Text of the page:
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Ice cream with an antifreeze kick

Food chemist develops edible antifreeze that promises to make ice cream smoother and keep its "mouth feel."

Desiree DeNunzio Editor
Desiree DeNunzio is the gift guide editor for CNET's Commerce team. When she's not writing and editing, she's either hiking through the redwoods or curled up with a good book and a lazy dog.
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Desiree DeNunzio

A U.S. food chemist has come up with an edible antifreeze that promises to keep ice cream and other frozen foods from becoming damaged in the freezer. Srinivasan Damodaran, a researcher at the University of Wisconsin-Madison, says the antifreeze, which is made from gelatin, can help ice cream stay smooth and maintain its "mouth feel."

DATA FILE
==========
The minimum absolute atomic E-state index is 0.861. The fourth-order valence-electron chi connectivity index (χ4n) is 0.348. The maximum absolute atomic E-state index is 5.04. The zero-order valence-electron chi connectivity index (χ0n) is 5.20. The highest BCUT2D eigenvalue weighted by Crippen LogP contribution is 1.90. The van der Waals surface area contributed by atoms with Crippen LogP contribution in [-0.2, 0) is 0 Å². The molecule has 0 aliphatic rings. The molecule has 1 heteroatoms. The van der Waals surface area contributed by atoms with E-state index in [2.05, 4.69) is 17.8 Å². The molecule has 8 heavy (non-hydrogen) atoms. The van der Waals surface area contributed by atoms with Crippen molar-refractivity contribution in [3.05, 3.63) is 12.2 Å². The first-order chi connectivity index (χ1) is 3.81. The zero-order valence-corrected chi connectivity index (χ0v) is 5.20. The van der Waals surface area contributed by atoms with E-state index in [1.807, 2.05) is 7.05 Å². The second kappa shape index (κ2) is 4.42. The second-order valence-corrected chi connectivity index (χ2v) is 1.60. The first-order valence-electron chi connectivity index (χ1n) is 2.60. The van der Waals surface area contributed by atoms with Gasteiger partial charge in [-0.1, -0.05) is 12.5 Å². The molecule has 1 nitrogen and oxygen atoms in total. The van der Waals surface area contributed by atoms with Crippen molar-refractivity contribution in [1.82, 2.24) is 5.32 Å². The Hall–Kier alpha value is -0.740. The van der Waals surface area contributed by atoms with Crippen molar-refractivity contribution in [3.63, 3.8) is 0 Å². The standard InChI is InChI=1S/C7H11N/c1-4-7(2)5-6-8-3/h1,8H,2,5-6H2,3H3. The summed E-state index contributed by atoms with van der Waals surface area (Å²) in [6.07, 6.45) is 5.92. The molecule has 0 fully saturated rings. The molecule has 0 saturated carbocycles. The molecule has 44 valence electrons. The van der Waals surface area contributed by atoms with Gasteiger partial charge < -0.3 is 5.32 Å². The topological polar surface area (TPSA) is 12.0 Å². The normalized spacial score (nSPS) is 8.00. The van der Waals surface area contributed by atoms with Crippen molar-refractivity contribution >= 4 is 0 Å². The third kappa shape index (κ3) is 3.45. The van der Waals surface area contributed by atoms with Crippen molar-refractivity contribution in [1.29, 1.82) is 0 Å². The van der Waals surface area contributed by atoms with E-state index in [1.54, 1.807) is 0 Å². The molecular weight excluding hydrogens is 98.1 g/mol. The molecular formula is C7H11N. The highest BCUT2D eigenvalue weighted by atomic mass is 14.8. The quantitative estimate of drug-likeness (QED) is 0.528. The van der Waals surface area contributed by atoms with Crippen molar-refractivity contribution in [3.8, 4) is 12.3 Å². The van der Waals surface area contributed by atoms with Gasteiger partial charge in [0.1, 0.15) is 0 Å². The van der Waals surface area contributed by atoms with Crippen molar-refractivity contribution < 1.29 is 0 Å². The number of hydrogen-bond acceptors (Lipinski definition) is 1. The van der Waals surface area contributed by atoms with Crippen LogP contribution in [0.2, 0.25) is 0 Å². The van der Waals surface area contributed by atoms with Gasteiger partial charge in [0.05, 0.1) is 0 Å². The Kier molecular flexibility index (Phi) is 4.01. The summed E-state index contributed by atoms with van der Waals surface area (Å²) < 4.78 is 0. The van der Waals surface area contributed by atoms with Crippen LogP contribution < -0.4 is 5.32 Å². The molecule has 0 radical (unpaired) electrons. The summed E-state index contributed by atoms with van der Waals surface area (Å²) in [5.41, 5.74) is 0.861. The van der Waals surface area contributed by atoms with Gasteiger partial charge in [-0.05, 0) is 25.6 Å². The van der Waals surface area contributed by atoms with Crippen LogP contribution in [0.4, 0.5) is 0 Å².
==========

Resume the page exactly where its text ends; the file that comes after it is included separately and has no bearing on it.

The formation of ice crystals on ice cream, or what most folks call "freezer burn," is caused by fluctuations in temperature of the ice cream. Damodaran maintains that his antifreeze can help prevent such ice crystals from forming.

Read the full story on NewScientist.com: Edible antifreeze promises perfect ice cream